3. Refine and Reward - Look for ways to adapt Redtail CRM to your existing business processes.  The hallmark of a great CRM is that it allows you to incorporate your existing processes while also streamlining them for greater efficiency.  Redtail makes it easy to customize your database to reflect the terminology used within your practice and provides tools to facilitate automation of everyday processes.  As you refine Redtail to meet your office’s needs, you will witness increased efficiencies and greater teamwork across departments, leading ultimately to happier clients.  As these changes should be largely transparent, staff members with the best interests of the firm at heart will not only embrace the culture change, but also actively seek out other ways that the CRM can be adapted to encourage greater efficiencies.  When this happens, those employees should be rewarded for their initiative in whatever manner that best suits your particular situation.

4. Employee Accountability - finding ways to motivate your employees to use the CRM is certainly the preferred method of achieving full user adoption.  Motivation, of course, can come in many forms, and each office should seek out the motivators that drive adoption.  This could come in the form of raises, bonuses, time off or any other incentive that proves effective in your office.  Your end goal is to get staff using the CRM so that they begin to experience themselves the ways that it makes both their jobs easier and your business stronger.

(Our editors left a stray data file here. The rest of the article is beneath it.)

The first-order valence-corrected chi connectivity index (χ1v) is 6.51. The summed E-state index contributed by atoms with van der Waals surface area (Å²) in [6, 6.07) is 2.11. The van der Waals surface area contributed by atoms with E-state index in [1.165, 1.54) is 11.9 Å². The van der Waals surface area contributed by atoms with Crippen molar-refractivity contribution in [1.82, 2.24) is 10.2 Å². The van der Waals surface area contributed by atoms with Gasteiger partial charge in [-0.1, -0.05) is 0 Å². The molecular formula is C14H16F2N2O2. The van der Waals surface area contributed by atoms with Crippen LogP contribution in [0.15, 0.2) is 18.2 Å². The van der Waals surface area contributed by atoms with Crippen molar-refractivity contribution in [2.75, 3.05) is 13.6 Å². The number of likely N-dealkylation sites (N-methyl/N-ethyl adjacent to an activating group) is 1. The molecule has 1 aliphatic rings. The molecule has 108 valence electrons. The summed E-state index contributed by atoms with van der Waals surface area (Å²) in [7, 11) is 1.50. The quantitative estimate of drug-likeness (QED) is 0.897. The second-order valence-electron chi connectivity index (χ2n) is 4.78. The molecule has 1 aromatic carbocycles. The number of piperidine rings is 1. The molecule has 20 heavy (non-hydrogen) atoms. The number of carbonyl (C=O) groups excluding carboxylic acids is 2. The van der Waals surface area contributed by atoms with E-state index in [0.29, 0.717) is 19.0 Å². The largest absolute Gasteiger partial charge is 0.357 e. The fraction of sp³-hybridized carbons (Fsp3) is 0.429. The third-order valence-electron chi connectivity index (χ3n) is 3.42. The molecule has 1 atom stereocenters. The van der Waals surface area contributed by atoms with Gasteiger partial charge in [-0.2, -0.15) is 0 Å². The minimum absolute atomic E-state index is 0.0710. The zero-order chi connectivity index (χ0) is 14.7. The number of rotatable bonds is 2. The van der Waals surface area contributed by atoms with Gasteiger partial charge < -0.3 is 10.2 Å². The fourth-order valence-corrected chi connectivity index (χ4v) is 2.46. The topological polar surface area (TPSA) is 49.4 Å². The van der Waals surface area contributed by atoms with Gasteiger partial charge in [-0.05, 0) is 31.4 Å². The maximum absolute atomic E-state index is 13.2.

5. Define Expectations - This may be the last step we are listing, but there are components of this one that should be sprinkled throughout the other three.  First and foremost, use the CRM yourself to set an example.  You may not be responsible for any necessary data entry, but if you are not using the CRM for those parts of your job for which it is custom-tailored, you shouldn’t necessarily expect buy-in from those you are expecting to use it.  Your usage indicates your commitment and removes what may be a lingering suspicion among some staff (often justified from their past experiences) that usage is optional.  Discuss the CRM as it relates to daily tasks during office meetings and promote it as a means of addressing challenges your office faces.  All of these actions on your part help to erase any doubt that CRM usage is required.  In the end, the success or failure of CRM implementation hinges upon the example set by management.  Your active engagement with the tool you are championing sends the clear signal that this is now the way your office will be handling contact management.